I indicate this area of global dialogue, concerned with what I may call that of cosmic interpretation, because it may be lost sight of in our immediate concern with the pressing problems of today, which to some appear as the whole agenda of the GCWR's program. So before concluding I will say something about each of the three aspects I have distinguished, to indicate the subject area which such a dialogue on 'cosmic interpretation' would cover.

From What?

All religions, then, can be said to offer a key to understanding man's existence and his place in the universe. All of them take some account of a 'starting point' or given situation in which man finds himself and in which religion is declared relevant, both for the individual and for the community. A religious outlook may assert and accept man's given situation as good, and stress life-acceptance rather than deliverance from evil. Often, however, as I have remarked earlier, religious interpretations of the world include a more somber concept of an initial predicament in their account of the situation in which religion is meaningful and important. It is inappropriate to contrast life-accepting religions and life-redeeming religions as if the former were optimistic and the latter were pessimistic. Although the latter explain that man is in a dire predicament, the message of liberation from that predicament is not a message of pessimism but of joyous optimism.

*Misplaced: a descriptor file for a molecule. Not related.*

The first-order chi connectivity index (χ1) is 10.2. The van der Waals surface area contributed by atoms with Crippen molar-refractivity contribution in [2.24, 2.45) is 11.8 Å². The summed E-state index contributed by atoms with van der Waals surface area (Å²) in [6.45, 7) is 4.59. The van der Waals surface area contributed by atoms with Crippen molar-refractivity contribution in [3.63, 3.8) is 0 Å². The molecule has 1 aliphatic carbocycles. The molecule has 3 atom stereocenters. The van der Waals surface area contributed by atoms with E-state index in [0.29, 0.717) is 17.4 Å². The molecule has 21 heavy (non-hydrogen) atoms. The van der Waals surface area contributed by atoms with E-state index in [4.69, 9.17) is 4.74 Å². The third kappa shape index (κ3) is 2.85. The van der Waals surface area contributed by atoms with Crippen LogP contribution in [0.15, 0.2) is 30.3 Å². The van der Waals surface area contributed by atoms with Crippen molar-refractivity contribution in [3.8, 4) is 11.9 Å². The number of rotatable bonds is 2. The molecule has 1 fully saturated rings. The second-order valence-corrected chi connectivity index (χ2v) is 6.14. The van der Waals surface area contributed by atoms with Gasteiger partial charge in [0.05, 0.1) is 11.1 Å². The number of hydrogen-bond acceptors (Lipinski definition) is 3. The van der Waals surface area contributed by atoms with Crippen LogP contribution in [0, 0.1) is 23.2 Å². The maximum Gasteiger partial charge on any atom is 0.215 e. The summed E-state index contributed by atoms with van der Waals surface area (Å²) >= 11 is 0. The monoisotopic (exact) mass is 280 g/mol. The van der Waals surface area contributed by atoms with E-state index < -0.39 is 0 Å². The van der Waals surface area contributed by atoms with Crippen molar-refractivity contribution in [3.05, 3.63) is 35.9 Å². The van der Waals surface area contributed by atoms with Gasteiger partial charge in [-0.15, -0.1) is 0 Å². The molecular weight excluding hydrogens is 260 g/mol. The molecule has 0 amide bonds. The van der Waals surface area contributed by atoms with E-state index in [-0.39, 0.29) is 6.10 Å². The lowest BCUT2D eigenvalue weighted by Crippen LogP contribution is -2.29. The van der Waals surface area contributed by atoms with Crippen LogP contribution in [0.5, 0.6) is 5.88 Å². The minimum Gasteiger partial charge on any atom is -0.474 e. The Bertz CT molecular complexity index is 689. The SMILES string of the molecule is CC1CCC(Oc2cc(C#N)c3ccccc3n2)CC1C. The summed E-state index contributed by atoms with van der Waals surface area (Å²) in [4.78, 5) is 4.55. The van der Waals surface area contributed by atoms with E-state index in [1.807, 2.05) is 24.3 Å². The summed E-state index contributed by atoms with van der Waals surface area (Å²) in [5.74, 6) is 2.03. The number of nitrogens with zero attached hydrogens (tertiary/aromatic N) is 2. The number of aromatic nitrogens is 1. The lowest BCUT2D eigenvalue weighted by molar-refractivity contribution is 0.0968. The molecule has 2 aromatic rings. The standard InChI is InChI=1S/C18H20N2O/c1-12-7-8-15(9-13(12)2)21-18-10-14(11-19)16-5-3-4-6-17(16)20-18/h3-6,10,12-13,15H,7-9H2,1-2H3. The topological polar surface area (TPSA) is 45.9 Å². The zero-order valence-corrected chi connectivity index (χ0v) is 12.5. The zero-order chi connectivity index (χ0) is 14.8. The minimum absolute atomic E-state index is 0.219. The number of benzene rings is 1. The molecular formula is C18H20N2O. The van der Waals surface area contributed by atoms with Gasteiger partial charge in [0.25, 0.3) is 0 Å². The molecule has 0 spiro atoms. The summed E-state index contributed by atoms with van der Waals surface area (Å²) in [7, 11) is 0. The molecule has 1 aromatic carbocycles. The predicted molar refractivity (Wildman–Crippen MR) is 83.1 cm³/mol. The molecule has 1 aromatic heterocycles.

The predicament from which human beings are to be liberated, or which is to be made more bearable, may be identified in very concrete terms as the miseries, dangers and material necessities of day-to-day life. In the more metaphysical religions the predicament is explained in less material terms. There may be a sense of spiritual insufficiency, a sighing for release from present anxiety and sorrow, or from ignorance and spiritual blindness, together with a yearning for some higher development of life or soul. The predicament may be conceived as the threat of dissolution of man's personality in death; it may be the weary wheel of metempsychosis, by which the transmigrating soul must ever return to new incarnations in this world of misery; it may be ignorance of true reality, or slavery to desire; it may be a state of sin, regarded as either a contamination making one personally unworthy, or as an alienation from God, or as both; it may be divine wrath and chastisement, or hell or cosmic evil; or the ultimate predicament from which men yearn to be released may be regarded as self or existence itself. Some religions describe the predicament of man's life as a combination of several of those elements.

To What?

A religion is never a merely static system. It implies direction and dynamism it is a search, a movement, a way. For each individual it offers a progression from the initial life-situation toward some kind of further development or fulfillment. For society as a whole it offers a corporate purpose to be realized, for at least the renewed realization for each generation of a traditional and prized socio-religious system. The promised goals may be visualized as wholly obtainable in the here-and-now: for instance, as satisfaction for material needs and desires protection from evils and dangers in everyday life, and prosperity both for the individual and the social group. Or the goals may be conceived in more spiritual forms: for instance, as growth in true knowledge of reality; or as perfection of human personality, character or mental attitude; or as the attaining of harmony with the nature or cosmic forces. Or they may be explained in terms of an after-life or of a supernatural transformation. In this case there may be a shorter-term goal in this present world, and longer-term goal in some other sphere of existence.